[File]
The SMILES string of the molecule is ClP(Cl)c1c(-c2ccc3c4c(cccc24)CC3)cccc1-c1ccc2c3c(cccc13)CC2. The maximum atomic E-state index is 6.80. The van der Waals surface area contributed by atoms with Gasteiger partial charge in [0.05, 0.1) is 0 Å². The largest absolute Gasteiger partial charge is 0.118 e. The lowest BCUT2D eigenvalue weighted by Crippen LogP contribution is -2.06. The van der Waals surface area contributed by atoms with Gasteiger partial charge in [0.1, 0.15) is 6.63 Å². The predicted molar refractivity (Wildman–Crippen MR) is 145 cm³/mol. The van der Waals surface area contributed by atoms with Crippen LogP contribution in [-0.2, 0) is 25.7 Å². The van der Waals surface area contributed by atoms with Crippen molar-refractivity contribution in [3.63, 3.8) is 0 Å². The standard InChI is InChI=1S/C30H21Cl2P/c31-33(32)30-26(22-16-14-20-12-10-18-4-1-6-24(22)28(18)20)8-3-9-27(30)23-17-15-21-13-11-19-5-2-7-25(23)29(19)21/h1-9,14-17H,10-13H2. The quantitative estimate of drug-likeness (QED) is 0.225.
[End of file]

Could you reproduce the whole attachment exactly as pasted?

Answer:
The SMILES string of the molecule is ClP(Cl)c1c(-c2ccc3c4c(cccc24)CC3)cccc1-c1ccc2c3c(cccc13)CC2. The maximum atomic E-state index is 6.80. The van der Waals surface area contributed by atoms with Gasteiger partial charge in [0.05, 0.1) is 0 Å². The largest absolute Gasteiger partial charge is 0.118 e. The lowest BCUT2D eigenvalue weighted by Crippen LogP contribution is -2.06. The van der Waals surface area contributed by atoms with Gasteiger partial charge in [0.1, 0.15) is 6.63 Å². The predicted molar refractivity (Wildman–Crippen MR) is 145 cm³/mol. The van der Waals surface area contributed by atoms with Crippen LogP contribution in [-0.2, 0) is 25.7 Å². The van der Waals surface area contributed by atoms with Crippen molar-refractivity contribution in [3.63, 3.8) is 0 Å². The standard InChI is InChI=1S/C30H21Cl2P/c31-33(32)30-26(22-16-14-20-12-10-18-4-1-6-24(22)28(18)20)8-3-9-27(30)23-17-15-21-13-11-19-5-2-7-25(23)29(19)21/h1-9,14-17H,10-13H2. The quantitative estimate of drug-likeness (QED) is 0.225.